He is supported in his stand by the state forest departments. S K Varma, principal chief conservator of forests, Rajasthan, said, "The notification is a shock treatment to politicians and planners and they now ought to take the restoration of the ecosystem more seriously."
Tarun Bharat Sangh, a non-governmental organisation based near the Sariska Tiger Reserve, which has filed a case in the Supreme Court protesting illegal mining in the forest area of Sariska, does not trust the state government. Sangh spokespersons say that despite the stay order on mining given by the Supreme Court, the state government has not stopped issuing fresh mining leases. Mining is extremely important for Rajasthan's economy: the state earned Rs 86 crore in sales tax from this activity in 1991-92 and considerably more from royalties on mining. There are over 26,000 mines in the state.
In Gurgaon, builders have been on a collision course with the authorities since early 1990, when Maneka Gandhi, then minister for environment and forests, had written to chief minister Om Prakash Chautala directing him to take action against two builders -- Ansals and Aggarwals -- for unauthorised construction. In 1991, MEF officials carried out a site inspection of construction works in Gurgaon and reported "large-scale illegal colonisation by Delhi builders".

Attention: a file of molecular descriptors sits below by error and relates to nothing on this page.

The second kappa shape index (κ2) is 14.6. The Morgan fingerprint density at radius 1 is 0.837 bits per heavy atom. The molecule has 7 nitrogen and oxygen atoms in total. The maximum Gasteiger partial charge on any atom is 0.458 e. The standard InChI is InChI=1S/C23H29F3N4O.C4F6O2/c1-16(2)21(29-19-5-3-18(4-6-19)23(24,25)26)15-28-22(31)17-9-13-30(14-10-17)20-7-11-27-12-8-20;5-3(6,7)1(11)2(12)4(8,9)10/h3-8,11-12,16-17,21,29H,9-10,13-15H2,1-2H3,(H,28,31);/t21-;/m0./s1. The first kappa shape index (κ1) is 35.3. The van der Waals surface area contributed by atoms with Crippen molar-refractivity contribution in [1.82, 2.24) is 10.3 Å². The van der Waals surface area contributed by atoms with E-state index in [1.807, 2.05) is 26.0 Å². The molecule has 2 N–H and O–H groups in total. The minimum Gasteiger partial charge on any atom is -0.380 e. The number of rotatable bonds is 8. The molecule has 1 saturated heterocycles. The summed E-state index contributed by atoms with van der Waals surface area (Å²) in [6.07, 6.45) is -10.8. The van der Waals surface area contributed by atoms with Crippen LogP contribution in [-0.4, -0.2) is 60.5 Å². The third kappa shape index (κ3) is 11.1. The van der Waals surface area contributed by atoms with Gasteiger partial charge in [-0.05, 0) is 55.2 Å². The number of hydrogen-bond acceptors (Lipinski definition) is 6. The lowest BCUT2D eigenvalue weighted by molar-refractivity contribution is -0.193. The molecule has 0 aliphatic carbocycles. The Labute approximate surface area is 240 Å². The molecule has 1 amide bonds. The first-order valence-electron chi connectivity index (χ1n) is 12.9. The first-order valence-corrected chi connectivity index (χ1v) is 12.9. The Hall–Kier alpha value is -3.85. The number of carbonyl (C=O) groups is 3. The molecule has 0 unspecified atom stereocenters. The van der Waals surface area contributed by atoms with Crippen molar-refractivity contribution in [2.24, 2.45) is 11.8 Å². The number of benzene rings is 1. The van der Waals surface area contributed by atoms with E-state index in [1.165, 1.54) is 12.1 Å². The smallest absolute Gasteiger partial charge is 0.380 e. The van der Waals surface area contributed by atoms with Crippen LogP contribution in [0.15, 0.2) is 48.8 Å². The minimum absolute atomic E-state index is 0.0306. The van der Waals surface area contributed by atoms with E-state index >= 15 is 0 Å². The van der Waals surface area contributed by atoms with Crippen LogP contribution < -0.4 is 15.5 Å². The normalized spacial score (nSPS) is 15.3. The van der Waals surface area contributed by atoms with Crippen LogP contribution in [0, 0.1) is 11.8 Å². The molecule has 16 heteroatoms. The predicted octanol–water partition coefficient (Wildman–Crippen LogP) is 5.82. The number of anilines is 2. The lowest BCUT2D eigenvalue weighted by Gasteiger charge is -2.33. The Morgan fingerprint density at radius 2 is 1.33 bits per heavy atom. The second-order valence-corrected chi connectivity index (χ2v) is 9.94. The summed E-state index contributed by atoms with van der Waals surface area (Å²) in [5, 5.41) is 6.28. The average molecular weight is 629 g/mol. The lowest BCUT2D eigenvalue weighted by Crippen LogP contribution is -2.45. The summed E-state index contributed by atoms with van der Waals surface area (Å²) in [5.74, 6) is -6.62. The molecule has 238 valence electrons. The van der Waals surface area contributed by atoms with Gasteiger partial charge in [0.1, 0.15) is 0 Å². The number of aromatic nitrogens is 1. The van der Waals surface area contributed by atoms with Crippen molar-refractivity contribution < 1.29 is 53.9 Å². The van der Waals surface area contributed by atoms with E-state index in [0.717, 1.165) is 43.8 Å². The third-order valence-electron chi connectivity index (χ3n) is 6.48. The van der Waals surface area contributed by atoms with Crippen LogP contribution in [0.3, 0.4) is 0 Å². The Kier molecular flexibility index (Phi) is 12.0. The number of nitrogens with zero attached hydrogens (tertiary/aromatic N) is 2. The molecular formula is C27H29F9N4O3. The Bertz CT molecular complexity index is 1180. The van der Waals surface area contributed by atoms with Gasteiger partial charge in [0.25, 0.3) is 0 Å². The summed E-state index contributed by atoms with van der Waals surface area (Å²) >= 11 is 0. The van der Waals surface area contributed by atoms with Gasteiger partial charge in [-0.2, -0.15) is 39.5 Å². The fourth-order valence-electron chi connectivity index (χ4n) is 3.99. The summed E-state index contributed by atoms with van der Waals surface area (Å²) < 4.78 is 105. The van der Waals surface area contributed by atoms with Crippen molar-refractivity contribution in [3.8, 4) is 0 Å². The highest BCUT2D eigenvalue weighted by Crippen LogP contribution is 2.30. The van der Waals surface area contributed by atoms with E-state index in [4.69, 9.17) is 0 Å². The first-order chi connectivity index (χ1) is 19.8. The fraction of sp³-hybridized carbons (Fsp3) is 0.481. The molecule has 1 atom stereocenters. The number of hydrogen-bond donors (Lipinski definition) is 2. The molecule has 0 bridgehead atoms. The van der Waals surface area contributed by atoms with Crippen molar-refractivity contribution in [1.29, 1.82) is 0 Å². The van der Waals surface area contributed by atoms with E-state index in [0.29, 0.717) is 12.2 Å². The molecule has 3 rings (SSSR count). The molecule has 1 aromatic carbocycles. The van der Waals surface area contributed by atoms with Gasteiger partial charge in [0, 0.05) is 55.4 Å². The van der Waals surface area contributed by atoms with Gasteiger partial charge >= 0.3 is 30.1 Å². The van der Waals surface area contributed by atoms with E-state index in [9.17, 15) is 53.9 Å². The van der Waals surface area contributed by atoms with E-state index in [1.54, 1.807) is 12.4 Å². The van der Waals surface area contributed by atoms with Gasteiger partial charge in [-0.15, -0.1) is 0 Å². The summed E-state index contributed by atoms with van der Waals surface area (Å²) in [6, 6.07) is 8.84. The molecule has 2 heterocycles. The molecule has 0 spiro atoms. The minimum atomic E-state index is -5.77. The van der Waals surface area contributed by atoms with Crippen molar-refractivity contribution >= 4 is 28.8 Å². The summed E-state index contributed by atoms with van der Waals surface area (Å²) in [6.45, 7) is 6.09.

Much of this was done, they alleged, with the collaboration of local politicians and bureaucrats. The state was, therefore, not "in a position to take remedial measures", they concluded. Today, the builders have organised themselves into a powerful lobby to fight the May 7 notification. (See box). Construction activities have resulted in extensive quarrying, cutting down of vegetation, unprecedented demands on groundwater, with the result that the water table is falling and adversely affecting the adjoining agriculture lands.
The dominant feeling among state government officials is that the Centre is being insensitive to the problems of development in the areas notified.
If the specification that no project may be set up within a radius of 25 km of any national park or sanctuary and within a 10-km radius of a reserved forest or an area designated ecologically sensitive is accepted, studies by the Rajasthan Industries and Investment Corporation (RIICO) have estimated that 13.32 million ha -- that is, about 92 per cent of the total non-arid zone of Rajasthan -- will fall under the purview of the notification.